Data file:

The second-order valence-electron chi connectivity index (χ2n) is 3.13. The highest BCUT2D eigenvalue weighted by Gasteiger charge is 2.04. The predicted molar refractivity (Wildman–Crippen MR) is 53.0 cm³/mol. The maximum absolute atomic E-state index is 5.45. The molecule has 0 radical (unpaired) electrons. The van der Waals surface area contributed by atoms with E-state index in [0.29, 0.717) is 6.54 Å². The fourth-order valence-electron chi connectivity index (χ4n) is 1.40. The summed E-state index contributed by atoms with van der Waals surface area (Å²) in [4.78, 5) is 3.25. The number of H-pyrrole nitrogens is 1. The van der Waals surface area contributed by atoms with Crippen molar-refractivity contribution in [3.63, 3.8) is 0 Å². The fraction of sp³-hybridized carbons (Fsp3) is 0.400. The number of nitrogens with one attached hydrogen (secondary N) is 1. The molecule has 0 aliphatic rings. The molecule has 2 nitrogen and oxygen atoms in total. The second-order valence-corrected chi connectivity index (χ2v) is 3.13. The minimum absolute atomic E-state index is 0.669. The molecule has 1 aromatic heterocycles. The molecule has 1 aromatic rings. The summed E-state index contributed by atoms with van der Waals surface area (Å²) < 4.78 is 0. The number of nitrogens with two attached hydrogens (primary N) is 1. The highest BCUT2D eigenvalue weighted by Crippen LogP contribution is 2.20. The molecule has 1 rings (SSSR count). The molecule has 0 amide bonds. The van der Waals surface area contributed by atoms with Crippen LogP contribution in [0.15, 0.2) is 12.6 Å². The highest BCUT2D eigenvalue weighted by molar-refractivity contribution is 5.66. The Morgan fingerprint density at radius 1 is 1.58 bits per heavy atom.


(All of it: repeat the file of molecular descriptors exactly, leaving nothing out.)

The second-order valence-electron chi connectivity index (χ2n) is 3.13. The highest BCUT2D eigenvalue weighted by Gasteiger charge is 2.04. The predicted molar refractivity (Wildman–Crippen MR) is 53.0 cm³/mol. The maximum absolute atomic E-state index is 5.45. The molecule has 0 radical (unpaired) electrons. The van der Waals surface area contributed by atoms with E-state index in [0.29, 0.717) is 6.54 Å². The fourth-order valence-electron chi connectivity index (χ4n) is 1.40. The summed E-state index contributed by atoms with van der Waals surface area (Å²) in [4.78, 5) is 3.25. The number of H-pyrrole nitrogens is 1. The van der Waals surface area contributed by atoms with Crippen molar-refractivity contribution in [3.63, 3.8) is 0 Å². The fraction of sp³-hybridized carbons (Fsp3) is 0.400. The number of nitrogens with one attached hydrogen (secondary N) is 1. The molecule has 0 aliphatic rings. The molecule has 2 nitrogen and oxygen atoms in total. The second-order valence-corrected chi connectivity index (χ2v) is 3.13. The minimum absolute atomic E-state index is 0.669. The molecule has 1 aromatic heterocycles. The molecule has 1 aromatic rings. The summed E-state index contributed by atoms with van der Waals surface area (Å²) < 4.78 is 0. The number of nitrogens with two attached hydrogens (primary N) is 1. The highest BCUT2D eigenvalue weighted by Crippen LogP contribution is 2.20. The molecule has 1 rings (SSSR count). The molecule has 0 amide bonds. The van der Waals surface area contributed by atoms with Crippen LogP contribution in [0.15, 0.2) is 12.6 Å². The highest BCUT2D eigenvalue weighted by molar-refractivity contribution is 5.66. The Morgan fingerprint density at radius 1 is 1.58 bits per heavy atom.